Breeding Orange-breasted waxbills (Amandava subflava)

Breeding Orange-breasted waxbills (Amandava subflava) – By Nancy Ingram

Orange-breasted waxbills are native to much of sub-Saharan Africa. Other common names include Gold-breasted Waxbills, Zebra Waxbill, Golden-breasted Waxbill, and Goldbreasts. There are two subspecies of this tiny finch, Amandava subflava subflava and Amandava subflava clarkei. The subflava male has a uniform yellow/orange breast. The clarkei has a bright yellow/orange spot high on the breast. Males have a bold red stripe over the eyes from the lores to ear-coverts. The markings of the males are much darker after their second year. The female has a pale orange breast with soft shell markings on the flanks. These are the smallest of the African Estrildid finches. The lifespan in captivity is 6-10 years.

The price of this species in the bird trade is artificially kept down by imports. Gold-breasted Waxbills will be among the first finches to disappear from bird marts and shows should their importation be interrupted or stopped. Domestic breeding does not keep up with demand.

This species is not difficult to breed in captivity in a planted aviary. The 3 most common problems people have with them are egg-binding, nest abandonment, and insufficient live food. I bred this species in my sun porch for several years in a collection of other small finches. The females had trouble with egg-binding until I started stirring in a little cod liver oil into their seeds every week, all year. People who breed Gold-breasted Waxbills in cages don’t have this problem if they provide soft food which includes vitamin D3 and calcium because in a cage situation birds usually eat the soft food. Vitamin D3 allows birds to hold on to the calcium in their diet. Humans and birds make their own vitamin D3 from sunshine. We run into trouble when we breed birds indoors because ultraviolet light does not pass through glass.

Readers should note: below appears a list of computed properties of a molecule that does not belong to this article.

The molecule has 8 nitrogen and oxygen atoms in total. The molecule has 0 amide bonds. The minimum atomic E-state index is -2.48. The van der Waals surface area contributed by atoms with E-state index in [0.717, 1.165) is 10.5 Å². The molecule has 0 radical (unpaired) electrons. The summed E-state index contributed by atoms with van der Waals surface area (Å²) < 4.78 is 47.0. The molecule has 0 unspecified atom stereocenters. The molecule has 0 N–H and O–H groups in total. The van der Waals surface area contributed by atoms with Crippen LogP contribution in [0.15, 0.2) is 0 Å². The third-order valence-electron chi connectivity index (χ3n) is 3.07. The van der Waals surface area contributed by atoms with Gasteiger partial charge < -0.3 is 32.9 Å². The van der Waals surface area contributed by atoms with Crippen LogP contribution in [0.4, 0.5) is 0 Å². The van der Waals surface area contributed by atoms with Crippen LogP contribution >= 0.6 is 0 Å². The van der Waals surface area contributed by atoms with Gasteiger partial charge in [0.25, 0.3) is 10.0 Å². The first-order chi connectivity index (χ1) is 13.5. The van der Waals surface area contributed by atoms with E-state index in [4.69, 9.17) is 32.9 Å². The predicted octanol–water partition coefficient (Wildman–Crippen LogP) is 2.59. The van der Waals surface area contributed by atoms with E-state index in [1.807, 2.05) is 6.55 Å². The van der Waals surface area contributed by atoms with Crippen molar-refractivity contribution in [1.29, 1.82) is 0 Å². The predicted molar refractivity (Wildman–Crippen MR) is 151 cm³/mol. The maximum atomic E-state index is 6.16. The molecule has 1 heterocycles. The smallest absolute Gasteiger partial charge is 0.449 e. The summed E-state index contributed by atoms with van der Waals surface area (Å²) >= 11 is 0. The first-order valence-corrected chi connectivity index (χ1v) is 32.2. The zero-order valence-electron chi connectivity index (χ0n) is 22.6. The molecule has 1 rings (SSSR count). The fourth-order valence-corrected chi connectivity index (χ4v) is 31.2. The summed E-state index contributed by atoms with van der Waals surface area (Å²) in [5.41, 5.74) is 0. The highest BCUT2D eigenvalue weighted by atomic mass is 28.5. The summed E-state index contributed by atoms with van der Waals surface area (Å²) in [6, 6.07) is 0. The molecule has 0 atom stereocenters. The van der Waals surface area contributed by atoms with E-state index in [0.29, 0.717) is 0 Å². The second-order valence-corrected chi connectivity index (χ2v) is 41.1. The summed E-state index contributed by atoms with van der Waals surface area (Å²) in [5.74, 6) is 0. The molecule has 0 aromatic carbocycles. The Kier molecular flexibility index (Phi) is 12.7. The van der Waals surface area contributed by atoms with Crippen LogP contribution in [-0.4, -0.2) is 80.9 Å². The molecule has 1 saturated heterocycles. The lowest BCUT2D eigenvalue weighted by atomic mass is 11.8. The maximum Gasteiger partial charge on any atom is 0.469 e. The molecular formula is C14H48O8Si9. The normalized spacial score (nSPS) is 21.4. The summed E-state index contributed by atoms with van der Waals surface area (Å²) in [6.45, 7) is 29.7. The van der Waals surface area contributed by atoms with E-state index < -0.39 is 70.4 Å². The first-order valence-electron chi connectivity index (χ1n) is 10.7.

Planted aviary for Orange-breasted waxbills
Planted aviary

Feeding Orange-breasted waxbills

Every other day I give soft food to all my birds. It includes mashed hard-boiled eggs, chopped greens like broccoli, carrots and carrot tops, chard, mustard, Romaine lettuce, kale, plus pulverized turkey starter, crushed oyster shells, cod liver oil, crushed sterile egg shells, etc. (I mix the greens together but put everything else in separate piles.) I add just enough to give the seeds a slight sheen. (The seeds clump if I use too much.) Cod liver oil is a commonly recommended treatment for egg-binding. Finches shell their seeds but some of the oil must be ingested during the process.

Cod liver oil in seeds for Orange-breasted waxbills
Cod liver oil in seeds.
Soft food for Orange-breasted waxbills
Soft food

I breed my birds in a temperature-controlled sun porch which I try to keep between 60º F and 90º F. This involves several heating and cooling systems in different seasons (vents, heaters, winter blankets, fans, summer screens, misters on timers, an air conditioner, etc.) I have several full spectrum lights in both flights. The ceiling and walls are translucent plastic which lets in some ultraviolet light.

Live food

This space is heavily planted with bushes, food plants, medicinal plants, and plants that host certain insects. Composts in each 10’ x 15’ flight support small moths and tiny insects. I raise fruit flies in wire-covered bowls suspended from a trellis.

Fruit fly bowls for Orange-breasted waxbills
Fruit fly bowls.